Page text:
SP leader Emile Roemer visits refugee camp in Greece

22 February 2016

SP leader Emile Roemer visits refugee camp in Greece

Foto: SP

SP leader Emile Roemer, along with the party’s Senate group leader Tiny Kox and General Secretary Hans van Heijningen, is visiting the refugee camps in Greece. Despite the massive problems with which Greece is faced, the left Syriza government is doing all it can to organise the decent reception of the refugees. ‘The Greeks can be proud of themselves and of their government,’ says Roemer. ‘I know of countries in Europe in much better financial and economic condition which could take their example from them.’

The refugee problem is a bridge too far for a Syriza government confronted by austerity policies imposed by the Troika. Last year Greece had to process some million refugees, costing the country an estimated billion euros. Despite the fact that a great many Greeks are living at or below the poverty line, the government has succeeded in providing humane reception for the refugees.

Volunteers from the Netherlands, Switzerland, Greece and many other countries are moved by deep concern for the fate of the refugees. Aided by one volunteer from the Netherlands, Chava van der Lek, we are able to come into contact with refugees who have arrived in Piraeus, close to the Greek capital, from Lesbos, Samos and other Greek islands. In the departures-and-arrivals hall the majority of people are lying on the floor sleeping, talking to each other or playing with their children. Most of the refugees have a bag and some a rucksack with a few paltry possessions with them. All ages, a few people in wheelchairs or with crutches, a woman who seems to have no idea who she is or where she is. Some sit on a blanket, others on the bare floor.

Foto: SP

Of the few hundred people in the arrivals hall, hardly anyone speaks English, though there is at least one exception. A young man from Iraq buttonholes Emile Roemer, anxious to tell the story of his flight. “I come from Mosul, Iraq,” he begins, “and it was our misfortune that our town was invaded by ISIS. It isn’t true, however, that they chop everyone’s heads off, but for non-believers and the better educated they are happy to make an exception. I wasn’t myself so quick to flee. Because who wants to leave his country? But because I want to see my six-year-old have a decent future, my wife and I erred on the side of caution and fled. Leaving for Baghdad wasn’t an option for us because we’re Sunni and don’t feel safe there.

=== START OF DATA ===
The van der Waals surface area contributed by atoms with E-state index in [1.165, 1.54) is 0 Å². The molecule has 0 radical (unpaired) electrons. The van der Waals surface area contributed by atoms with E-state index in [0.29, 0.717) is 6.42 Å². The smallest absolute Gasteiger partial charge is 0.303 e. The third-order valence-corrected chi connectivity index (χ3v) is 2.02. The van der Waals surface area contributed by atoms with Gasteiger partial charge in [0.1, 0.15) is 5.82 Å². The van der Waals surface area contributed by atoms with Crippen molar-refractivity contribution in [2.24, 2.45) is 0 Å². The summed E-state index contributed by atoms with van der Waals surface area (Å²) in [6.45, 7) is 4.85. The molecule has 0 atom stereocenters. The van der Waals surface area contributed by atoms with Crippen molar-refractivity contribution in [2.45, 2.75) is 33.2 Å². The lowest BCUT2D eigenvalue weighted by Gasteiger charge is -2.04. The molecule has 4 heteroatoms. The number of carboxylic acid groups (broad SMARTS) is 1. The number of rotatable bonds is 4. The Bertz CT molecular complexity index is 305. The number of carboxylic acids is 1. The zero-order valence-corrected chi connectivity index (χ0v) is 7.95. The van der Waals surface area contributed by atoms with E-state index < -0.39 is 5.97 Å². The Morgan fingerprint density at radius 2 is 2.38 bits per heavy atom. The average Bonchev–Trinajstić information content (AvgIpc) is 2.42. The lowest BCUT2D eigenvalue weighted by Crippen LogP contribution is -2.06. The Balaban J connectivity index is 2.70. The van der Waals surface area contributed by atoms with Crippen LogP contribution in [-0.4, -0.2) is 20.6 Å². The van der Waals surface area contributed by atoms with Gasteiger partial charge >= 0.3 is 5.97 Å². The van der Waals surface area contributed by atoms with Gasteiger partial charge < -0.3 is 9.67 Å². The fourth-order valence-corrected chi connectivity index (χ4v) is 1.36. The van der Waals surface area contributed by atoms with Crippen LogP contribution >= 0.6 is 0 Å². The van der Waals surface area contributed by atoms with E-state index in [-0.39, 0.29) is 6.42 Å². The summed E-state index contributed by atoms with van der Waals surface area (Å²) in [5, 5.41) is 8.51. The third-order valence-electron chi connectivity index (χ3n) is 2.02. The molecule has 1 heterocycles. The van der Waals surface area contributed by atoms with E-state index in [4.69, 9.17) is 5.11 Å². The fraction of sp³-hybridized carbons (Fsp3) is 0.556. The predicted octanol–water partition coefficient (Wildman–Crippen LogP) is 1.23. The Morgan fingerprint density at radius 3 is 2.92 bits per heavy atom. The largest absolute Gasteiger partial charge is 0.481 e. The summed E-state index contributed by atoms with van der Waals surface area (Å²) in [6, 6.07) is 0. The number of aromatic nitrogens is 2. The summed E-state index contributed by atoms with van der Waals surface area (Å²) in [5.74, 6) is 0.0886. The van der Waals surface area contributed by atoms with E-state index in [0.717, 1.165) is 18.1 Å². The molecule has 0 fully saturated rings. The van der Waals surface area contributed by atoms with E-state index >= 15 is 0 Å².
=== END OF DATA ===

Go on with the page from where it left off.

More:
Foto: SP

Emile Roemer listening to a Syrian refugee’s story

“Having escaped from ISIS, we paid $4,000 to the Free Syrian Army to get us over the border. But they didn’t deliver and that money was lost. Eventually we did get to Turkey nevertheless, because the Turkish army launched an offensive and the border opened temporarily. In that way we came to Athens with the aid of a people trafficker. Now we’re hoping to go to Germany. I’ve spoken to a lot of people sitting in this hall and have come across many who are highly educated. They want to do something in return for the countries in Europe who are giving us refuge. Countries which offer us security and give us the chance to pick up the threads deserve our gratitude and support.”

On 18th August Camp Eleonas opened in Athens. At the moment 530 people are staying there. They remain for up to four days, at which point they leave for the border. Those who have no chance of being given asylum sometimes stay longer, especially if they come from countries, such as Pakistan, which refuse to take rejected asylum seekers back. In the model camp education is offered in English, Arabic and Farsi. “It’s anything but brilliant here,” we’re told, “we have problems with drinking water and electricity, but with support from Doctors Without Frontiers, the Red Cross, the Syriza government, the army and the navy, we are succeeding in keeping the camp going and giving people a decent reception.”

Foto: SP

Roemer talking with Chinese artist Ai Weiwei

During our tour of the camp we bump into the Chinese artist Ai Weiwei. He is busy making a film about war refugees – a massive project – and is intending, following his visits to Lebanon and Greece, to continue to Syria, Iraq and Afghanistan. In his view humanity stands at a crossroads: will humanity and compassion be victorious, or will we sink into consumerism and say ‘let them drown’. The artist, himself no stranger to controversy, is taking a stand: we owe it to ourselves to offer solidarity. Ionette Kavvadia, who represents Syriza in the Left Group of the Parliamentary Assembly of the Council of Europe, translated Ai Weiwei’s message to Greece.

“I’m so pleased that the left is at the moment running things in Greece!” she says “We are doing everything to encourage contact between the Greeks and the refugees. At the same time we see that the Greeks are apprehensive about the growing stream of refugees, certainly following Turkey’s opening of the border last week in the wake of the bomb attack in Ankara. People are asking themselves whether they and our government can cope, certainly when Macedonia and other European countries slam shut their borders.”

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